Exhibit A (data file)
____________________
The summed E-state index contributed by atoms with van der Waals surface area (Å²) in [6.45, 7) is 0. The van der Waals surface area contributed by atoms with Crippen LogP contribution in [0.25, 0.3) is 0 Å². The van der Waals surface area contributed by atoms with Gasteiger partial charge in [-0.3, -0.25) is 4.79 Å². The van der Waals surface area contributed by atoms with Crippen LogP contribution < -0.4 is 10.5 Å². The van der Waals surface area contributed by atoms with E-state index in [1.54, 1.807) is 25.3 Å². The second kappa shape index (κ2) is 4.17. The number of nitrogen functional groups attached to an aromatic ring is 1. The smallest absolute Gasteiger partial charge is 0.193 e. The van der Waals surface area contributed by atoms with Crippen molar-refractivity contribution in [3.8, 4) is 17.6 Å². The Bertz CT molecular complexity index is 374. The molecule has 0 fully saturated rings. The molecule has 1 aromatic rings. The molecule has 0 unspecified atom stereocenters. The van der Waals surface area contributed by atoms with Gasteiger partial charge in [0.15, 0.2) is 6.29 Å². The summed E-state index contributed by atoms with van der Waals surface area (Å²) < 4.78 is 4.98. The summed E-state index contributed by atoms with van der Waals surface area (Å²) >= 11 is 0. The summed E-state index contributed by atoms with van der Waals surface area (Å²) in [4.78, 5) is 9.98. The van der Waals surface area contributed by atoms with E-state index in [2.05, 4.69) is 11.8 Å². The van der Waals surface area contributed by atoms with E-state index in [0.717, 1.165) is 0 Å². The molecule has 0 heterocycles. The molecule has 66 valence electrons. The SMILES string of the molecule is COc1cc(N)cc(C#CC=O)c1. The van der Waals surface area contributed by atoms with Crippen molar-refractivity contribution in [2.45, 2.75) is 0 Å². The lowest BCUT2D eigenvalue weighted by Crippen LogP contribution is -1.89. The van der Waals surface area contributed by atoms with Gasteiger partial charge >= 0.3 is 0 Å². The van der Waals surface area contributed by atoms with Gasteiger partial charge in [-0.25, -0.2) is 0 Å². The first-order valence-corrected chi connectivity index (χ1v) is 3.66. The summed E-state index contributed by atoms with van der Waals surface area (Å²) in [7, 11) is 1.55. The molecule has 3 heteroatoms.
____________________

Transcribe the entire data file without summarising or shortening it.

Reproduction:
The summed E-state index contributed by atoms with van der Waals surface area (Å²) in [6.45, 7) is 0. The van der Waals surface area contributed by atoms with Crippen LogP contribution in [0.25, 0.3) is 0 Å². The van der Waals surface area contributed by atoms with Gasteiger partial charge in [-0.3, -0.25) is 4.79 Å². The van der Waals surface area contributed by atoms with Crippen LogP contribution < -0.4 is 10.5 Å². The van der Waals surface area contributed by atoms with E-state index in [1.54, 1.807) is 25.3 Å². The second kappa shape index (κ2) is 4.17. The number of nitrogen functional groups attached to an aromatic ring is 1. The smallest absolute Gasteiger partial charge is 0.193 e. The van der Waals surface area contributed by atoms with Crippen molar-refractivity contribution in [3.8, 4) is 17.6 Å². The Bertz CT molecular complexity index is 374. The molecule has 0 fully saturated rings. The molecule has 1 aromatic rings. The molecule has 0 unspecified atom stereocenters. The van der Waals surface area contributed by atoms with Gasteiger partial charge in [0.15, 0.2) is 6.29 Å². The summed E-state index contributed by atoms with van der Waals surface area (Å²) < 4.78 is 4.98. The summed E-state index contributed by atoms with van der Waals surface area (Å²) >= 11 is 0. The summed E-state index contributed by atoms with van der Waals surface area (Å²) in [4.78, 5) is 9.98. The van der Waals surface area contributed by atoms with E-state index in [2.05, 4.69) is 11.8 Å². The van der Waals surface area contributed by atoms with E-state index in [0.717, 1.165) is 0 Å². The molecule has 0 heterocycles. The molecule has 66 valence electrons. The SMILES string of the molecule is COc1cc(N)cc(C#CC=O)c1. The van der Waals surface area contributed by atoms with Crippen molar-refractivity contribution in [2.45, 2.75) is 0 Å². The lowest BCUT2D eigenvalue weighted by Crippen LogP contribution is -1.89. The van der Waals surface area contributed by atoms with Gasteiger partial charge >= 0.3 is 0 Å². The van der Waals surface area contributed by atoms with Gasteiger partial charge in [-0.25, -0.2) is 0 Å². The first-order valence-corrected chi connectivity index (χ1v) is 3.66. The summed E-state index contributed by atoms with van der Waals surface area (Å²) in [7, 11) is 1.55. The molecule has 3 heteroatoms.